heir to Austria-Hungary throne who was assinated, event started WWI
in World War I the alliance of Germany and Austria-Hungary and other nations allied with them in opposing the Allies
American boat that was sunk by the German U-boats; made America consider entering WWI
a toxic war gas with sulfide based compounds that raises blisters and attacks the eyes and lungs
type of fighting in which both sides dig trenches and attempt to overrun the enemy's trenches
Roosevelt's Secretary of Labor and first woman cabinet member in U.S. history.
emergency banking act 1933
March 6, 1933 - FDR ordered a bank holiday. Many banks were failing because they had too little capital, made too many planning errors, and had poor management. The Emergency Banking Relief Act provided for government inspection, which restored public confidence in the banks.
first 100 days
Period from FDR's inauguration in March 1933 through the following June. During this time, Roosevelt pushed program after program through Congress in an effort to provide economic relief and recovery.
practice of giving in to aggression in order to avoid war
British statesman who as Prime Minister pursued a policy of appeasement toward fascist Germany (1869-1940)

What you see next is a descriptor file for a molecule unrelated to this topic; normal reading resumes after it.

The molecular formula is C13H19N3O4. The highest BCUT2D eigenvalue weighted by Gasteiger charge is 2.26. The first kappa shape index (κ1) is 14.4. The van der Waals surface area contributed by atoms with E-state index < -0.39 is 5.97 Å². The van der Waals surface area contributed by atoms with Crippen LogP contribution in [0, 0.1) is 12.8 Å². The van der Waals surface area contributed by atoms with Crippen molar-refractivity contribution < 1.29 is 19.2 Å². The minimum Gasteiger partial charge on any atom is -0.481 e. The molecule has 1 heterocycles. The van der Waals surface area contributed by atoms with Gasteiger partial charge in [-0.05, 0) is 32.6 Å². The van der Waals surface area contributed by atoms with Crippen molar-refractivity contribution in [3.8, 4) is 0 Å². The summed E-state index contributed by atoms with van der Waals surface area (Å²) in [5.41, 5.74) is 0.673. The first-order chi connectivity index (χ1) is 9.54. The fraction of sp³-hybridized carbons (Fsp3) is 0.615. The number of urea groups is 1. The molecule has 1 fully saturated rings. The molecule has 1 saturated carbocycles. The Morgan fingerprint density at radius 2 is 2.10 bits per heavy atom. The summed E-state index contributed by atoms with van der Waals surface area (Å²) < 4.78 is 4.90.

"Lighting war", typed of fast-moving warfare used by German forces against Poland n 1939
social security act 1935
The greatest victory for New Dealers; created pension and insurance for the old-aged, the blind, the physically handicapped, delinquent children, and other dependents by taxing employees and employers
informal talks given by FDR over the radio; sat by White House fireplace; gained the confidence of the people
Governor of New York four times, and was the Democratic U.S. presidential candidate in 1928. He was the first Roman Catholic and Irish-American to run for President as a major party nominee. He lost the election to Herbert Hoover.
the economic crisis beginning with the stock market crash in 1929 and continuing through the 1930s